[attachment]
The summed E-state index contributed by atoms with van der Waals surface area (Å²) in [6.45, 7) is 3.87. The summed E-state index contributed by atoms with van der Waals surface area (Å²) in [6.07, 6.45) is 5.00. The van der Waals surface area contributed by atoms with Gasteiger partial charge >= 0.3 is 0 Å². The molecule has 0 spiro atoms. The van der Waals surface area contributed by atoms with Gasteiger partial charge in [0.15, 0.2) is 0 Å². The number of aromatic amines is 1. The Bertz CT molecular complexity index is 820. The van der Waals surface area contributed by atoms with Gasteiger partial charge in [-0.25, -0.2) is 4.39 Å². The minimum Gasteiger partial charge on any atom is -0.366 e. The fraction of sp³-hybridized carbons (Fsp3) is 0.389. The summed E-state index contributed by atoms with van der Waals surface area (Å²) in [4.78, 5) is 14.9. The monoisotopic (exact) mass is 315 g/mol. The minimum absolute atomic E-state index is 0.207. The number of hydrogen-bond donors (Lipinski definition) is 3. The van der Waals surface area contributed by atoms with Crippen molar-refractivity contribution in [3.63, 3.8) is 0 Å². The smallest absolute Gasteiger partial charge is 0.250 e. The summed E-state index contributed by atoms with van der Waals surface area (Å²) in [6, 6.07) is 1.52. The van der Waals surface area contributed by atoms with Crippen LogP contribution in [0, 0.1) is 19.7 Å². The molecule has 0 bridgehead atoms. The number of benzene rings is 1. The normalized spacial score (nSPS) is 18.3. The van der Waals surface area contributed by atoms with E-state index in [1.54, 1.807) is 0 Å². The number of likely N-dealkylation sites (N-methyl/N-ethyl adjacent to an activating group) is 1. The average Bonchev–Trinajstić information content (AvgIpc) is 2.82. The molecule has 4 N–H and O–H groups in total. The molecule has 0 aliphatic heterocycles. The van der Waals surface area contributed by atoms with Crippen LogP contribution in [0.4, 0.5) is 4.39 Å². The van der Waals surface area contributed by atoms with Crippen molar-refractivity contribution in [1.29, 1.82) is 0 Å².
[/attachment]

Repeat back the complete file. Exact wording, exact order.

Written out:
The summed E-state index contributed by atoms with van der Waals surface area (Å²) in [6.45, 7) is 3.87. The summed E-state index contributed by atoms with van der Waals surface area (Å²) in [6.07, 6.45) is 5.00. The van der Waals surface area contributed by atoms with Gasteiger partial charge >= 0.3 is 0 Å². The molecule has 0 spiro atoms. The van der Waals surface area contributed by atoms with Gasteiger partial charge in [0.15, 0.2) is 0 Å². The number of aromatic amines is 1. The Bertz CT molecular complexity index is 820. The van der Waals surface area contributed by atoms with Gasteiger partial charge in [-0.25, -0.2) is 4.39 Å². The minimum Gasteiger partial charge on any atom is -0.366 e. The fraction of sp³-hybridized carbons (Fsp3) is 0.389. The summed E-state index contributed by atoms with van der Waals surface area (Å²) in [4.78, 5) is 14.9. The monoisotopic (exact) mass is 315 g/mol. The minimum absolute atomic E-state index is 0.207. The number of hydrogen-bond donors (Lipinski definition) is 3. The van der Waals surface area contributed by atoms with Crippen molar-refractivity contribution in [3.63, 3.8) is 0 Å². The smallest absolute Gasteiger partial charge is 0.250 e. The summed E-state index contributed by atoms with van der Waals surface area (Å²) in [6, 6.07) is 1.52. The van der Waals surface area contributed by atoms with Crippen LogP contribution in [0, 0.1) is 19.7 Å². The molecule has 0 bridgehead atoms. The number of benzene rings is 1. The normalized spacial score (nSPS) is 18.3. The van der Waals surface area contributed by atoms with E-state index in [1.54, 1.807) is 0 Å². The number of likely N-dealkylation sites (N-methyl/N-ethyl adjacent to an activating group) is 1. The average Bonchev–Trinajstić information content (AvgIpc) is 2.82. The molecule has 4 N–H and O–H groups in total. The molecule has 0 aliphatic heterocycles. The van der Waals surface area contributed by atoms with Crippen LogP contribution in [0.4, 0.5) is 4.39 Å². The van der Waals surface area contributed by atoms with Crippen molar-refractivity contribution in [1.29, 1.82) is 0 Å².